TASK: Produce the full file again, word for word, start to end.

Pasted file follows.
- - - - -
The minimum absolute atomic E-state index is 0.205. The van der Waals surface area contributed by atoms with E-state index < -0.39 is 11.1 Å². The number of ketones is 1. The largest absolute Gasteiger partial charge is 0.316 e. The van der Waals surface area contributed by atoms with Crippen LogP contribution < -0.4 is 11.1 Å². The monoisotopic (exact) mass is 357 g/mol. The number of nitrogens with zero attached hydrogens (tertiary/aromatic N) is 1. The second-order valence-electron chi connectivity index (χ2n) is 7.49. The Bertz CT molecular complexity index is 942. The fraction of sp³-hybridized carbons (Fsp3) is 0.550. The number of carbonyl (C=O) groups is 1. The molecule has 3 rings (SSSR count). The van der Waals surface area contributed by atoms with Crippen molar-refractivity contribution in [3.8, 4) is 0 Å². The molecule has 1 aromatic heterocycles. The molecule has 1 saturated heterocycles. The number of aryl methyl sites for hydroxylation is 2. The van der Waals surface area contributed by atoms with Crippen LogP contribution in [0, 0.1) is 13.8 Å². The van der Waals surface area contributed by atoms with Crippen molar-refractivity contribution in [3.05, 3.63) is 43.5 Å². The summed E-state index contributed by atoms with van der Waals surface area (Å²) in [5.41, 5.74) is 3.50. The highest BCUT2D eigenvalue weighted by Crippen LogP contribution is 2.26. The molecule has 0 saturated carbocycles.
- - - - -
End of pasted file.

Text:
The minimum absolute atomic E-state index is 0.205. The van der Waals surface area contributed by atoms with E-state index < -0.39 is 11.1 Å². The number of ketones is 1. The largest absolute Gasteiger partial charge is 0.316 e. The van der Waals surface area contributed by atoms with Crippen LogP contribution < -0.4 is 11.1 Å². The monoisotopic (exact) mass is 357 g/mol. The number of nitrogens with zero attached hydrogens (tertiary/aromatic N) is 1. The second-order valence-electron chi connectivity index (χ2n) is 7.49. The Bertz CT molecular complexity index is 942. The fraction of sp³-hybridized carbons (Fsp3) is 0.550. The number of carbonyl (C=O) groups is 1. The molecule has 3 rings (SSSR count). The van der Waals surface area contributed by atoms with Crippen molar-refractivity contribution in [3.8, 4) is 0 Å². The molecule has 1 aromatic heterocycles. The molecule has 1 saturated heterocycles. The number of aryl methyl sites for hydroxylation is 2. The van der Waals surface area contributed by atoms with Crippen LogP contribution in [0, 0.1) is 13.8 Å². The van der Waals surface area contributed by atoms with Crippen molar-refractivity contribution in [3.05, 3.63) is 43.5 Å². The summed E-state index contributed by atoms with van der Waals surface area (Å²) in [5.41, 5.74) is 3.50. The highest BCUT2D eigenvalue weighted by Crippen LogP contribution is 2.26. The molecule has 0 saturated carbocycles.